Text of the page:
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    Who doesn’t love movies? It is such a vast and varied artform; there is something for everyone and every mindset, from big, dumb special-effects-laden films for those who need escapist entertainment to deep, artsy, intellectual films that make you use your brain. No matter what type of film you are into, however, sometimes the best part of the movie is talking about it afterwards with friends. Movie watching has become sort of a group activity (which is weird since it’s generally something during which nobody talks). Luckily for those who like movie talk, there is a podcast based right here in Louisville devoted to just that. I recently sat down with Bryan Renfro to discuss Movie Meltdown:

    Describe the podcast in your own words.

    “[It’s] A big conglomeration of movie geekdom. It’s sort of a mesh of everything; it, I think, centers more around conversation than anything. That’s what’s sort of drawn people to it; the fans that we have really like the way that we interact with each other… I think that’s sort of what’s different about this one is just the ridiculousness and camaraderie that sort of has set in… It’s about movies, but I don’t want to make it a movie review show. I think I’ve always had an issue with people who call themselves reviewers; you automatically start looking at it from a very different perspective, and I know I’ve kind of done it… I don’t want to pinpoint good or bad. Everybody, by the end, sort of feels like you’re telling people to go see [the movie], but really, by the end, when we finish the discussion, you better have already seen it because we’ve gone so far into it that there’s nothing left to see. So I feel like it’s sort of a post-movie discussion … sometimes [about] specific movies, sometimes in general what’s going on in the movie geek culture. I think that’s the basic, that half of it, and then the other half is just sort of a generalized, almost a cheesy movie show…  I’ve attached myself to… cheesy entertainment shows, especially those that were off the beaten path; I really love ‘The Big Picture’ that used to be on MTV years ago with Chris Connelly. I think that was sort of a major inspiration. It all sort of is this mesh of bad, cheesy entertainment television mixed with a Joe Bob Brigg’s drive-in mentality, and then hanging out with friends talking about movies. Somewhere in-between those ideas is sort of where it’s gelled.”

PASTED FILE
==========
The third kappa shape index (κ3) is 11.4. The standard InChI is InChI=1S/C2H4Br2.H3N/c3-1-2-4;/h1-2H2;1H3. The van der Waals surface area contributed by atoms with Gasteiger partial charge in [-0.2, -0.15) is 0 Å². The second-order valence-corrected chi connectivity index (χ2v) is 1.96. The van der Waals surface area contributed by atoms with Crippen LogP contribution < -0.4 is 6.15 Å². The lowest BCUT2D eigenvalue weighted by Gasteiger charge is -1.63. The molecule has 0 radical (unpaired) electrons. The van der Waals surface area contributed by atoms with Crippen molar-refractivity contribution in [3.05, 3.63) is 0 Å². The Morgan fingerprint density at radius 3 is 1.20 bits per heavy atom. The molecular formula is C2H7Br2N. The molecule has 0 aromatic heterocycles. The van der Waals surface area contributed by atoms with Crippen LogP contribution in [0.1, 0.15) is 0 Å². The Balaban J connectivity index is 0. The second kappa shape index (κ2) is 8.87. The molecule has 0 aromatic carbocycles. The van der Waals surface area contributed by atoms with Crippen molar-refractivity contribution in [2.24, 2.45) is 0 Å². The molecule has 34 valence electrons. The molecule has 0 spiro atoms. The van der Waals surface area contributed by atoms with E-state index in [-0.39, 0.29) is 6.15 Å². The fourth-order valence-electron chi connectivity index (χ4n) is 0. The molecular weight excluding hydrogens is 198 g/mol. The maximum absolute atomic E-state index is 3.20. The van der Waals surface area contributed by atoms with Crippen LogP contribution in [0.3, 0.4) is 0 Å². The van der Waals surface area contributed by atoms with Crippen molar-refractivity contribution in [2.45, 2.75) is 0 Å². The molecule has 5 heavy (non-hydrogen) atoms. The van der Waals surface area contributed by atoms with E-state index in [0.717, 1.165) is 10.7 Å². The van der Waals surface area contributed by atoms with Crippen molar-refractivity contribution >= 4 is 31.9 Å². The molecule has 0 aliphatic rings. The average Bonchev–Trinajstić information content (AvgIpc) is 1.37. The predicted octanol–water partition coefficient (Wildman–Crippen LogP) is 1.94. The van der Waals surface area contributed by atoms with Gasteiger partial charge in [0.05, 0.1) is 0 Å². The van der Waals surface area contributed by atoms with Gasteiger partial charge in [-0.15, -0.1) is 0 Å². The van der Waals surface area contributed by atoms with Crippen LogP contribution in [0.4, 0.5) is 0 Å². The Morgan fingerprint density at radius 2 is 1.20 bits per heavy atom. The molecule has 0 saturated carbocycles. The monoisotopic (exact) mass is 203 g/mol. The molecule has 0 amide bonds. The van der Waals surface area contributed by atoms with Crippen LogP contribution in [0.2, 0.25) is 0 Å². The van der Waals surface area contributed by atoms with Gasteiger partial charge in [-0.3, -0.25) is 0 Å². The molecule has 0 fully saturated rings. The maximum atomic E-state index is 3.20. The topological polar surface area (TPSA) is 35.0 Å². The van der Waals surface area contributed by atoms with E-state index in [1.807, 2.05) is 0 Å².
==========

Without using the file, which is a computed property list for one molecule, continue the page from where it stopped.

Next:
And you guys get really in-depth. I watched “Creature From the Black Lagoon,” which I’d never seen, for this last podcast, and you guys covered everything.

    “And I don’t think that was as lengthy as some of our others! [This podcast ran for 90 minutes.] Occasionally we talk about the movie for as long as the movie... I still try to be a geek and take notes and at least make it official, and I come through it with some sort of a framework for the show, but most of it I just throw out there and let people talk and midway in we realized that the Creature is basically the embodiment of a teenager. It’s like, ‘I feel awkward, I’m hideous, and I look weird, and I’m lustful, all I want to do is hook up with others.’ As much as I like to talk about what’s going on on the screen in the movies, I also like finding that subtext , especially when you go back and look at older movies, how much stuff they were putting in there that they necessarily couldn’t say, or were just trying to work in other themes, so I kind of like the other stuff we find along the way as well. There’s a lot of other stuff going on not on the screen sometimes that we will delve into in ways that we probably shouldn’t at times.”